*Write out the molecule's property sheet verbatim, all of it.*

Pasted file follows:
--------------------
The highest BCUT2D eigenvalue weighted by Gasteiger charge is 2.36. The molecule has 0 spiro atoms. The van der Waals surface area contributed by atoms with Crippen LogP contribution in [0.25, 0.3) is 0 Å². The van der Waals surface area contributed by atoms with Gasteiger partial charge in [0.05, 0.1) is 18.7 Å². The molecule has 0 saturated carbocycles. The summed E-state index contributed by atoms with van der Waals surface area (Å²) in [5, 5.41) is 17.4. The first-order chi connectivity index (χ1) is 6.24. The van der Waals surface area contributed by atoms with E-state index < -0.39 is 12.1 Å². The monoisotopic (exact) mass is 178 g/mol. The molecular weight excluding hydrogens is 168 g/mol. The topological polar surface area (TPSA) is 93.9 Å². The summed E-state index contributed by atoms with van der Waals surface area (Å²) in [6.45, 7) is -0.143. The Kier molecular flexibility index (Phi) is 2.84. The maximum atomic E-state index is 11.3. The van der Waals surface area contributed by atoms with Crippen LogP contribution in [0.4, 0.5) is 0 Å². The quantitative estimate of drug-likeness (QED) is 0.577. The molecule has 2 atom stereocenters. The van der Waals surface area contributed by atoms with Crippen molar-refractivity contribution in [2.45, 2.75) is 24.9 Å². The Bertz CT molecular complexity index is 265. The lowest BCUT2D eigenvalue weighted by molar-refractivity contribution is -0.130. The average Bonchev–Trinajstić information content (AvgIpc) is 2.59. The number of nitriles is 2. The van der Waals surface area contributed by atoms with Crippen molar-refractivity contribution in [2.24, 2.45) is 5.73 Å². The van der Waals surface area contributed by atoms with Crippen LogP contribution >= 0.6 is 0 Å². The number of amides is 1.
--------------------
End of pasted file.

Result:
The highest BCUT2D eigenvalue weighted by Gasteiger charge is 2.36. The molecule has 0 spiro atoms. The van der Waals surface area contributed by atoms with Crippen LogP contribution in [0.25, 0.3) is 0 Å². The van der Waals surface area contributed by atoms with Gasteiger partial charge in [0.05, 0.1) is 18.7 Å². The molecule has 0 saturated carbocycles. The summed E-state index contributed by atoms with van der Waals surface area (Å²) in [5, 5.41) is 17.4. The first-order chi connectivity index (χ1) is 6.24. The van der Waals surface area contributed by atoms with E-state index < -0.39 is 12.1 Å². The monoisotopic (exact) mass is 178 g/mol. The molecular weight excluding hydrogens is 168 g/mol. The topological polar surface area (TPSA) is 93.9 Å². The summed E-state index contributed by atoms with van der Waals surface area (Å²) in [6.45, 7) is -0.143. The Kier molecular flexibility index (Phi) is 2.84. The maximum atomic E-state index is 11.3. The van der Waals surface area contributed by atoms with Crippen LogP contribution in [0.4, 0.5) is 0 Å². The quantitative estimate of drug-likeness (QED) is 0.577. The molecule has 2 atom stereocenters. The van der Waals surface area contributed by atoms with Crippen molar-refractivity contribution in [2.45, 2.75) is 24.9 Å². The Bertz CT molecular complexity index is 265. The lowest BCUT2D eigenvalue weighted by molar-refractivity contribution is -0.130. The average Bonchev–Trinajstić information content (AvgIpc) is 2.59. The number of nitriles is 2. The van der Waals surface area contributed by atoms with Crippen molar-refractivity contribution in [2.24, 2.45) is 5.73 Å². The van der Waals surface area contributed by atoms with Crippen LogP contribution >= 0.6 is 0 Å². The number of amides is 1.